Issue No.07 - July (2008 vol.41)
Published by the IEEE Computer Society
DOI Bookmark: http://doi.ieeecomputersociety.org/10.1109/MC.2008.211
In Praise of Scripting: Real Programming Pragmatism
Ronald P. Loui
The academic programming language community continues to reject the change in programming practices brought about by scripting, remaining deaf to John K. Ousterhout's assertion that scripting can provide higher-level programming for the 21st Century.
That scripting has developed in the shadow of object-oriented programming explains part of the problem. The two can be compatible, but one philosophy has received the most attention, with scripting appearing language by language. Ousterhout declared scripting on the rise, but perhaps so too are programming language pragmatics.
Efficient Embedded Computing
William J. Dally, James Balfour, David Black-Shaffer, James Chen, R. Curtis Harting, Vishal Parikh, Jongsoo Park, and David Sheffield
Embedded computing applications demand both efficiency and flexibility: The bulk of computation today happens not in desktops, laptops, or data centers, but in embedded media devices. More than a billion cell phones are sold each year, and a 3G cell phone performs more operations per second than a typical desktop CPU.
Demanding performance and efficiency requirements drive most media devices to perform their computations with hardwired logic in the form of an application-specific integrated circuit. While ASICs meet embedded applications' energy-efficiency demands, they are difficult to design and inflexible. Increasingly, embedded applications demand both flexibility and efficiency.
Amdahl's Law in the Multicore Era
Mark D. Hill and Michael R. Marty
Computing vendors' road maps promise multiple processor cores that will double the number of cores per chip repeatedly. Yet designers must subdue more degrees of freedom for multicore chips than for single-core designs. Amdahl's law shows that this model has important consequences for the multicore era. Sources as varied as Intel and the University of California, Berkeley, predict designs of a hundred, if not a thousand, cores.
The authors offer a corollary of a simple model of multicore hardware resources. Their results should encourage multicore designers to view the entire chip's performance rather than focusing on core efficiencies. They also describe several important limitations of their models to stimulate discussion and future work.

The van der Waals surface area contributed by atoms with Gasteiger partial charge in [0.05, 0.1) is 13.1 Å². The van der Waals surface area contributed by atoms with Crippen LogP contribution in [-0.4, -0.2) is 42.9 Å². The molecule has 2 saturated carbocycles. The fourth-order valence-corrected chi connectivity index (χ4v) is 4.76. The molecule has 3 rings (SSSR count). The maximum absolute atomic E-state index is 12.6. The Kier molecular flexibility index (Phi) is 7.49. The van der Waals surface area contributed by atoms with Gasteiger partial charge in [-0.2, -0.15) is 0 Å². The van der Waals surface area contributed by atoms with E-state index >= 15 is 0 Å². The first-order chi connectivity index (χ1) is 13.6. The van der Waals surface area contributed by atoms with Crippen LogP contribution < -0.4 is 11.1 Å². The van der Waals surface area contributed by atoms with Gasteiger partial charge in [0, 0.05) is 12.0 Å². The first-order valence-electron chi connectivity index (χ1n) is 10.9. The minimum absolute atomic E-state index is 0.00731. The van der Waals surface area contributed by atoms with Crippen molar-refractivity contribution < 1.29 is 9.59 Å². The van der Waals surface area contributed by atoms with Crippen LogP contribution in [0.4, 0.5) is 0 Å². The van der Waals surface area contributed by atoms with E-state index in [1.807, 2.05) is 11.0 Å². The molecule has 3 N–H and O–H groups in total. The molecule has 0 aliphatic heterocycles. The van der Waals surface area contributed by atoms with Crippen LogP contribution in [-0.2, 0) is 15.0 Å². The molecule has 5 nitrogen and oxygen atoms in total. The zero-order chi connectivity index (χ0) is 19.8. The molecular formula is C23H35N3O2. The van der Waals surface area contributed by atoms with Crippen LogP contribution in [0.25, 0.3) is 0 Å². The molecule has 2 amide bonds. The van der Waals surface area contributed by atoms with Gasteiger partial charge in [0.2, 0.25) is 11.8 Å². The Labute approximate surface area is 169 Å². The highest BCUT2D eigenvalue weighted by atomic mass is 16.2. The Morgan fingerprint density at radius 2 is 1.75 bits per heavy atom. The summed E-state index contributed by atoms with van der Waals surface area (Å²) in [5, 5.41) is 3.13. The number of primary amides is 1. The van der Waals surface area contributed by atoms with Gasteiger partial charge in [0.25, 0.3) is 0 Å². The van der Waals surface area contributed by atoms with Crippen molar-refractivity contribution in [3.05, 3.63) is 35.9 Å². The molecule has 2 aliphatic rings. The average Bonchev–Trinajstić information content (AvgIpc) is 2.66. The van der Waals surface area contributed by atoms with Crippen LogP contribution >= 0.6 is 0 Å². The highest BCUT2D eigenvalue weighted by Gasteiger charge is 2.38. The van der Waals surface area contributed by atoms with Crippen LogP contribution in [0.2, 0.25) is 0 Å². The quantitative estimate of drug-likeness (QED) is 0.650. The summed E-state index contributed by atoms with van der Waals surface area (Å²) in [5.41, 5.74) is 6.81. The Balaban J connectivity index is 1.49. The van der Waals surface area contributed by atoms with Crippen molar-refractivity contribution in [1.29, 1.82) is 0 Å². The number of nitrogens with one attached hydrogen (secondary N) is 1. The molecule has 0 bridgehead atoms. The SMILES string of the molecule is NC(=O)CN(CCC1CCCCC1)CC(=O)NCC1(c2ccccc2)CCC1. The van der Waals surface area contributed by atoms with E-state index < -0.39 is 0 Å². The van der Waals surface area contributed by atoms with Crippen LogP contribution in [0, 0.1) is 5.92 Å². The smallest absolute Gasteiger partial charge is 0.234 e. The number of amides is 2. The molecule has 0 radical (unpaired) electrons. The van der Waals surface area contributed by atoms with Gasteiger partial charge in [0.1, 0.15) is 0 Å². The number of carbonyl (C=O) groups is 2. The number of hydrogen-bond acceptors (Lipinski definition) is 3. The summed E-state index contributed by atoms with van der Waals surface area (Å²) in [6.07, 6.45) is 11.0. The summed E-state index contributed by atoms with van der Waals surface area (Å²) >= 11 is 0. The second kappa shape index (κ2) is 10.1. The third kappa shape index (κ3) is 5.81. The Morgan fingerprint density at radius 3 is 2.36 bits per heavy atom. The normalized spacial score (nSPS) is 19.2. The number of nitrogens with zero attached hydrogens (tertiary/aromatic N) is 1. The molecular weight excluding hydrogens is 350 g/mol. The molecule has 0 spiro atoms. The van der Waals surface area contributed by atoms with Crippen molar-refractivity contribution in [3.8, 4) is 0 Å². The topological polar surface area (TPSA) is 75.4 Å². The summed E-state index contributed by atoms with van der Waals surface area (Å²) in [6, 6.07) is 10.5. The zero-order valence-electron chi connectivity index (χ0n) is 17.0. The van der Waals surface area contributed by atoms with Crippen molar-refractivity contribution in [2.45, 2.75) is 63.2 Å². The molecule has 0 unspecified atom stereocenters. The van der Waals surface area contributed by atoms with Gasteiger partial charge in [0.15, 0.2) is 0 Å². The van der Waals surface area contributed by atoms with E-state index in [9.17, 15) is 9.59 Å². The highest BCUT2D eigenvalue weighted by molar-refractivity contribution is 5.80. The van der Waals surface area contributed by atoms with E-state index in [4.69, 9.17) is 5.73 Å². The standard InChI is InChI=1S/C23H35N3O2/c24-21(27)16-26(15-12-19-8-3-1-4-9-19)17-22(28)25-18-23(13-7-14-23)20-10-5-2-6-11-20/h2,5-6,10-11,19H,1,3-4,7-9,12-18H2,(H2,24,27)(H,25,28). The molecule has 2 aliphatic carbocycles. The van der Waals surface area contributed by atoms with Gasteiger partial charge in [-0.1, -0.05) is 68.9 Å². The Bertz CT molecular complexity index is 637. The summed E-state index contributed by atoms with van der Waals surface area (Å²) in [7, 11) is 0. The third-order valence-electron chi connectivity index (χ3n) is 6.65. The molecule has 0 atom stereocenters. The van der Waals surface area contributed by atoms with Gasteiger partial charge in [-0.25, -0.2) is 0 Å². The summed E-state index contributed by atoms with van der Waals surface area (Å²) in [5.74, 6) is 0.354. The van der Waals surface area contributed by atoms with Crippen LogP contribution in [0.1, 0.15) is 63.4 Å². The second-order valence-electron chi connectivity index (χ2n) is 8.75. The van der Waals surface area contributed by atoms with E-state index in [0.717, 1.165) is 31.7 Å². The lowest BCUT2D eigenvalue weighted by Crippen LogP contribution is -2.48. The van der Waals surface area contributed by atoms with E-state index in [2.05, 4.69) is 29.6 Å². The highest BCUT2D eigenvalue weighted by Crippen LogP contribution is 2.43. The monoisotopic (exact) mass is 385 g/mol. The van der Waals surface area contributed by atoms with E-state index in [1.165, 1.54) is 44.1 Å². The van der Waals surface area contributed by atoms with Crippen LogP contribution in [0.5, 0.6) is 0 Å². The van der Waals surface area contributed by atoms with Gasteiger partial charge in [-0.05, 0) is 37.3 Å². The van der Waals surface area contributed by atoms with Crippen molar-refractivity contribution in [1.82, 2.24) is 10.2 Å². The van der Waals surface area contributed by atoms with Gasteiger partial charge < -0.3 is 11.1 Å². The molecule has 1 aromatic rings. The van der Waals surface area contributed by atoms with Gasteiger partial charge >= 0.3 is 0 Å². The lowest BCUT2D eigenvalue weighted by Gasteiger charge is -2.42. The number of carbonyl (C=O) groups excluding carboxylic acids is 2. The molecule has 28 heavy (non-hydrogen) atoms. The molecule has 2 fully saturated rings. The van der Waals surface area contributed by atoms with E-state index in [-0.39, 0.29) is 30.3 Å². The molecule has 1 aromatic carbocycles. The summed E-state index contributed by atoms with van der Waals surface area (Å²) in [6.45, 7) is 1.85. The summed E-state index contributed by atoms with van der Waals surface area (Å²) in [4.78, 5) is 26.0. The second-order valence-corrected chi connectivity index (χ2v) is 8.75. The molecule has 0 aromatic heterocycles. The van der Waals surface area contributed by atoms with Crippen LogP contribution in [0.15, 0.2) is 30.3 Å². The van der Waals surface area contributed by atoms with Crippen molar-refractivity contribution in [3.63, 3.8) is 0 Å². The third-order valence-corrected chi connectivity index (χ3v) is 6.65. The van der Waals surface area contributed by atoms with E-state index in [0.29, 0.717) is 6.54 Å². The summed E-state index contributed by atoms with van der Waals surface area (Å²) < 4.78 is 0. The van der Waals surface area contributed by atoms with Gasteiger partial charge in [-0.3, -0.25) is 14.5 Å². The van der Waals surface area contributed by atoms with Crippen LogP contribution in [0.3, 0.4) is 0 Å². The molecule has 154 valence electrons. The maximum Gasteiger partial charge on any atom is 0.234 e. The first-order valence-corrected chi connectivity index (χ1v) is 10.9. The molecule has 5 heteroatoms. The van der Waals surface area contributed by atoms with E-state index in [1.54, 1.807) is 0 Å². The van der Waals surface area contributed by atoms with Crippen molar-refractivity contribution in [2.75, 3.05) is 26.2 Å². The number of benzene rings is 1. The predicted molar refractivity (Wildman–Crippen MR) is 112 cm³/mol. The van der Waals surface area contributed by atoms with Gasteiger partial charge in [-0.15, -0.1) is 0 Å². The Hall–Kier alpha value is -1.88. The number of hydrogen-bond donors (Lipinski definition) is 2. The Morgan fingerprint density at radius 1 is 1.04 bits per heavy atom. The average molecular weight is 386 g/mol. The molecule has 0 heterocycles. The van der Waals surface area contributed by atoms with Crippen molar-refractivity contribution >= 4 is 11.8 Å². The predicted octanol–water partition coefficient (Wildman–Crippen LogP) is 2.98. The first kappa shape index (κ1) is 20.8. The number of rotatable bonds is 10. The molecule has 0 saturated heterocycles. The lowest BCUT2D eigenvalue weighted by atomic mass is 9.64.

Warp Processing: Dynamic Translation of Binaries to FPGA Circuits
Frank Vahid, Greg Stitt, and Roman Lysecky
Computations might execute faster as circuits on a field-programmable gate array (FPGA) than as sequential instructions on a microprocessor because a circuit allows concurrency, from the bit to the process level. Several tools seek to compile popular microprocessor-oriented software programming languages to FPGAs. Key barriers to adoption include the difficulty of integrating such tools into established microprocessor software development flows and such tools' nonconformance to the standard binary concept that forms the basis of many computing domains' ecosystems.
In warp processing, a compute platform transparently performs FPGA circuit compilation as a program's binary executes on a microprocessor.
Automating Postsilicon Debugging and Repair
Kai-hui Chang, Igor L. Markov, and Valeria Bertacco
Increasing semiconductor design complexity lets more errors escape presilicon verification, to be discovered only later in prototype chips. While most steps in the IC design flow are highly automated, researchers have devoted little effort to the postsilicon debugging process, making it difficult and ad hoc.
The author's proposed FogClear methodology, powered by novel techniques that integrate logical, spatial, and electrical considerations, systematically automates this process. Empirical results indicate that FogClear's key components—PAFER, PARSyn, SymWire, and SafeResynth—repair numerous functional and electrical errors in most benchmarks, demonstrating their effectiveness in postsilicon debugging.
SIISAM: A Model for Secure Inhomogeneous Information Systems
Kun Wang, Zhonghai Yin, Lihua Zhou, Feng Yuan, and Zengxin Li
Researchers in China's E-Government Experimental and Demonstration Project have created the secure inhomogeneous information system architecture model. SIISAM provides security-critical services as well as local fault and disaster recovery to ensure continuous service; uses Web service technology to support interoperability and extensibility; and is a layered rather than a process-driven model that can more flexibly accommodate changes in applications, thereby facilitating system design, development, and deployment.